Friday, 30 October 2015

Around the World in 80 Gays : Part 21 - A Ruin

Last time : 61) Sally Ride (1951-2012), the first American woman in space, was posthumously awarded the Presidential Medal of Freedom, awarded a year later to 62) Stephen Sondheim (b.1930), whose first solo success was with “A Funny Thing Happened on the Way to the Forum”, whose London premiere starred 63) Frankie Howerd (1917-1992), who went on to have success with “Up Pompeii!”, based in the city where graffiti tells us 64) Auctus had sex with 65) Quintius, none of which would have survived today had it not been for 66) Johann Joachim Winckelmann (1717-1768).

66) Johann Winckelmann can be regarded as the father of modern archaeology. He wasn’t an archaeologist himself, but what he saw happening in Pompeii led to him advocating a more careful approach to digging sites and the proper recording of the finds and evidence.

The ruins of Pompeii were well-known throughout Italy and Winckelmann was keen to visit them, which he did several times. He has a keen interest in all things Classical, turned on in his youth by ancient sculptures of athletic men, a passion he had for real men as well.

Even though the Classical revival in the Renaissance was 200 years before he as born Winckelmann lived during a period when ancient Greek and Roman artefacts and architecture was being rediscovered. Through the rising popularity of the Grand Tour for young aristocrats around the Mediterranean and the discovery of works of art such as the Portland Vase then renewed fashion for all things ancient led to the Neo-Classical movement. Winckelmann was influential in defining and establishing Neo-Classicism as a separate artistic movement.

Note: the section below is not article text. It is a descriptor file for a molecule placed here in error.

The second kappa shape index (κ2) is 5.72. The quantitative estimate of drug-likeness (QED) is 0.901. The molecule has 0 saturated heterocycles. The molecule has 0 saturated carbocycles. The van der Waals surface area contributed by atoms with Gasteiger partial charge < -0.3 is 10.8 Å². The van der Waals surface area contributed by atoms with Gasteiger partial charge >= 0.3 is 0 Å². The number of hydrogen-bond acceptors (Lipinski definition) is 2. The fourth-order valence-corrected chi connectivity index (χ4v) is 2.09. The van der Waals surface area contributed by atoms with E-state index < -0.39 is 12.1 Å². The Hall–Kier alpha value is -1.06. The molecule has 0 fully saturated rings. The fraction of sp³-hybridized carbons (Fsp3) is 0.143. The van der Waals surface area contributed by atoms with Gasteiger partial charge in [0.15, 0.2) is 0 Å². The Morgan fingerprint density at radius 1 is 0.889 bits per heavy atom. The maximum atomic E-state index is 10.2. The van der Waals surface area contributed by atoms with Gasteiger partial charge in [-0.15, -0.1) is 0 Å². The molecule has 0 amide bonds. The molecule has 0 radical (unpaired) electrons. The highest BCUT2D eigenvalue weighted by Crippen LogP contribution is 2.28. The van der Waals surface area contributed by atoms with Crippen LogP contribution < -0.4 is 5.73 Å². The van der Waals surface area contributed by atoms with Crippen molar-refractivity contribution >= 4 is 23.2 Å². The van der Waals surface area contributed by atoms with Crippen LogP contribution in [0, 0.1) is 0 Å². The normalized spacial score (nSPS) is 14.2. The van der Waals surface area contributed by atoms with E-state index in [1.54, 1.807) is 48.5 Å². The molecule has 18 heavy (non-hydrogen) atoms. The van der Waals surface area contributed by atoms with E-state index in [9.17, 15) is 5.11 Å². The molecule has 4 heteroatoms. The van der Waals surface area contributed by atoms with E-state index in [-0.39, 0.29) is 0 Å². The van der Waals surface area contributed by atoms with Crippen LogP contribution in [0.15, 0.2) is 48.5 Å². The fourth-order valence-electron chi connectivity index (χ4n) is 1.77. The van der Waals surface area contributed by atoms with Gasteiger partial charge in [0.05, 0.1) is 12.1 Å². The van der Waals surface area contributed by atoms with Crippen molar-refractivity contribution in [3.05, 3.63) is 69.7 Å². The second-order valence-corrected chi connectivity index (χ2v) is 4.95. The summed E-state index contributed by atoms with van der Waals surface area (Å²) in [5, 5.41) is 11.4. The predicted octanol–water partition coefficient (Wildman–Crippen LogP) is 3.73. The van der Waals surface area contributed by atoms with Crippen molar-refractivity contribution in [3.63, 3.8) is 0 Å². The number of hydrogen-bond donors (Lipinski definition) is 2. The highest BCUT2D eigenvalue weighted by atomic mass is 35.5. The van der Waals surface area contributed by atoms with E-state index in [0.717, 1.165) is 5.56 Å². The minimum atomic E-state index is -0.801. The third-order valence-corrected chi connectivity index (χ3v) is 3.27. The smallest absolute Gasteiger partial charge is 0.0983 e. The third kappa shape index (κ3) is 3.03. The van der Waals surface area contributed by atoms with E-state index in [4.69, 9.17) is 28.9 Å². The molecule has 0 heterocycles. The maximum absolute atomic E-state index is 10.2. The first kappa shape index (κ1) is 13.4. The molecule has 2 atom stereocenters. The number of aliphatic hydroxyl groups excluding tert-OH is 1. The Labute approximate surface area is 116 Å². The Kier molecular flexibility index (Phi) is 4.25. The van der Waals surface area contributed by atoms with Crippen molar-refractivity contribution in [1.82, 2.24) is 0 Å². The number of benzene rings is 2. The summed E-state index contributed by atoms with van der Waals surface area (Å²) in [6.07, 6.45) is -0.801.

Originally Johann Winckelmann decided to become a physician. Despite studying at Jena this career path came to nothing so he turned to pursue his interest in the Classical world. He didn’t think much to the standard of education that was available and this sparked his own rise in Classical learning. To earn a living he became librarian to the Count of Dunau. There he could indulge himself in the 40,000 books, of which many were translations of the ancient Classics.

In 1754 he converted to Catholicism, probably in the hope of acquiring a wealthy Italian patron to enable him to move to Rome. He had finished writing his book “Thought on the Imitation of Greek Works in Painting and Sculpture”, which was published in 1755. It made him famous. On the strength of this work Winckelmann found his wealthy Italian patron in the person of 67) Cardinal Alessandro Albani (1692-1779).

Cardinal Albani was a nephew of Pope Clement XI and obtained high position through blatant nepotism. Thankfully for us, this nepotism led to the appointment of 66) Johann Winckelmann and the founding proper archaeological research.

Cardinal Albani was hoping for a military career but his poor eyesight led him to art instead. By the time he died he was totally blind. He was an avid art collector and patron and employed Winckelmann as his librarian. Through Albani’s influence Winckelmann became Prefect of Antiquities to the Pope.

Not only did Winckelmann and Albani share an interest in Classical art but they also shared an interest in muscular young men. There was a rumour that they founded a secret society devoted to youth worship.